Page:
Another evidence pointed that Sailendra family was using old Malay language in some of their inscriptions, which suggested Sailendra dynasty's foreign origin in Sumatra and their connections with Srivijaya. This theory holds that the Sailendras, with their strong connections to Srivijaya, managed to gain control of Central Java and imposing overlordship on the Rakais (local Javanese lords) including the Sañjaya, thus incorporated the kings of Mataram Sañjaya dynasty in their bureaucracy. The center of the dynasty court seems to be located in South Kedu (around Magelang, North of Yogyakarta).

Relations with ChampaEdit

Kingdoms of Java maintain a close relationship with Champa kingdom in mainland Southeast Asia since at least the reign of Sañjaya dynasty. Like the Javanese, the Cham are Indianized Austronesian people. An example of relationship can be seen in architectural features in Cham temples, that have many similarities with architectural styles of temples in central Java that was built during the reign of Sañjaya dynasty.[1]

The Ruler of Central JavaEdit

Rakai Pikatan, who was the crown prince of the Sañjaya Dynasty, wedded Pramodhawardhani (833–856), a daughter of Samaratungga, king of Sailendra. From that time onwards, the influence of Sañjaya, who was a Hindu adherer, began to emerge in Mataram, replacing the Buddhist Sailendra. Rakai Pikatan toppled king Balaputra, son of Samaratungga, also the brother of Pramodhawardhani. As a result, in 850, the Sañjaya Dynasty was the sole ruler in Mataram. This ended the Sailendra presence in Central Java and Balaputra retreated to Srivijaya in Sumatra, where he became the paramount ruler.[4]

The information about Sañjaya Dynasty is also found in the Balitung inscription dated 907. According to the Balitung inscription—when a ruler died, they transformed into a divine form. From this inscriptions, the scholars estimated the possible sequence of the ruling kings of Sañjaya dynasty:[5]: 88–89, 91, 92, 108, 126–127 

It was also during the reign of the Sañjaya dynasty, the classic Javanese literature blossomed. The translations and adaptation of classic Hindu literatures into Old Javanese was conducted, such as the Kakawin Ramayana. Around 850s, Pikatan initiated the construction of the Prambanan temple in Central Java, later completed and expanded extensively by king Balitung. Prambanan temple complex is one of the largest Hindu temple in Southeast-Asia and its greatness rivalled Borobudur, which happened to be the biggest Buddhist temple in the world.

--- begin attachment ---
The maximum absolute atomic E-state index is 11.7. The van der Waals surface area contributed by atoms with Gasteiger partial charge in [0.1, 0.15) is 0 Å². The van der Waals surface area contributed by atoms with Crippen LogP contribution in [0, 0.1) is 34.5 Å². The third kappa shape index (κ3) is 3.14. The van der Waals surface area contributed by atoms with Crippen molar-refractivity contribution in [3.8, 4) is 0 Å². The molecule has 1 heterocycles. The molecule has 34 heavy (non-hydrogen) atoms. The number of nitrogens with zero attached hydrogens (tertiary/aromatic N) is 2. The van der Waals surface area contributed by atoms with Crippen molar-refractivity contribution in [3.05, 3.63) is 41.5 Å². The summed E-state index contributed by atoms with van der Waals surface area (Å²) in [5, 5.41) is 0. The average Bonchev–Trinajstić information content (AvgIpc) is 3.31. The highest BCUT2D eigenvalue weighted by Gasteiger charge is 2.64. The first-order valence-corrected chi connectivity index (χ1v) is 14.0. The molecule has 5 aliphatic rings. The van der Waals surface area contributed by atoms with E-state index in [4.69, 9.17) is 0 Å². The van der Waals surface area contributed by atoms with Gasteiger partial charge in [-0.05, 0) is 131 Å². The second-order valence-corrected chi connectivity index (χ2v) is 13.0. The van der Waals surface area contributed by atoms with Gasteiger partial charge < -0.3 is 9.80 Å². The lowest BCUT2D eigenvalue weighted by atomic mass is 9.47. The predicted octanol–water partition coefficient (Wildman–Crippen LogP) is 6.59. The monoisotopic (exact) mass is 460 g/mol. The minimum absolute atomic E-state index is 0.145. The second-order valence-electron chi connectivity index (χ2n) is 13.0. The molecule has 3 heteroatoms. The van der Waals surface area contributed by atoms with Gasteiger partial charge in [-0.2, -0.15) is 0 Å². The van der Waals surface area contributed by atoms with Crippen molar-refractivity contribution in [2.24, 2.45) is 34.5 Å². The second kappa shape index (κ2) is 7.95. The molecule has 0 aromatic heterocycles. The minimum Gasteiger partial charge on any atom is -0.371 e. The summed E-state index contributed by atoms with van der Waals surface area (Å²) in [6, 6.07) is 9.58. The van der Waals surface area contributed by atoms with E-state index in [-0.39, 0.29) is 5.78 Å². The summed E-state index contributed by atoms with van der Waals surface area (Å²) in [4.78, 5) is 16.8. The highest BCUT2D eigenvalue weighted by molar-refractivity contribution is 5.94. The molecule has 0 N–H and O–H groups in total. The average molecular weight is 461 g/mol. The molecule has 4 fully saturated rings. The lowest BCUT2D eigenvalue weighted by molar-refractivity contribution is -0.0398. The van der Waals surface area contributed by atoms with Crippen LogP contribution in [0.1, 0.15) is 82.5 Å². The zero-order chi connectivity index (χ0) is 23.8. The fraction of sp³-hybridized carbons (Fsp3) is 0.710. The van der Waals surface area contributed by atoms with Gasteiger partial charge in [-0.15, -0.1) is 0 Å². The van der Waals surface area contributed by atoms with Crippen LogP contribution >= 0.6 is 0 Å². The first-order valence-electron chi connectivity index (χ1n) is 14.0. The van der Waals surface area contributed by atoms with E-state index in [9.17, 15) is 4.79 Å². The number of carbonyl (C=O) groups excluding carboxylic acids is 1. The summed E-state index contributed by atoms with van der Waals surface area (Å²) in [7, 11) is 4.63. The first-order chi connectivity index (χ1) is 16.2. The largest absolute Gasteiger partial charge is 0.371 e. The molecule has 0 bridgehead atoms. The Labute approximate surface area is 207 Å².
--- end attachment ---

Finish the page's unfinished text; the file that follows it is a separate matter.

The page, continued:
The successions of Sañjaya kings after Balitung are:[5]: 127–128 


In 929, Mpu Sindok moved the court of Mataram from Central Java to East Java. It is not entirely clear the actual reasons of the movement. There are some possible reasons; an eruption of Merapi volcano, the power struggle, or political pressure from Sailendran based in Srivijaya Empire may have caused the move.[1][5]: 128 

The shift to East Java marked the end for the Central Javanese Sañjaya dynasty, and from then on a new dynasty named the Isyana Dynasty emerged in East Java.

See alsoEdit


  1. ^ a b c Chihara, Daigorō (1996). Hindu-Buddhist architecture in Southeast Asia. BRILL. ISBN 978-90-04-10512-6.
  2. ^ Drs. R. Soekmono (1973, 5th reprint edition in 1988). Pengantar Sejarah Kebudayaan Indonesia 2, 2nd ed. Yogyakarta: Penerbit Kanisius. p. 40. {{cite book}}: Check date values in: |date= (help)
  3. ^ Poerbatjaraka, 1958: 254–264
  4. ^ " De Casparis proposed that in 856 Balaputra was defeated by Pikatan, whereupon Balaputra retreated to Srivijaya, the country of his mother, to become the first Sailendra ruler of Srivijaya. Thus in the late 9th century Srivijaya was ruled by a Buddhist Sailendra ruler, while Java was ruled by Pikatan and his successors who become the patron of Shivaist" (cf. De Casparis, 1956; Hall, 1985:111).
  5. ^ a b c Coedès, George (1996). The Indianized States of Southeast Asia. University of Hawaii Press. ISBN 978-0-8248-0368-1.

External linksEdit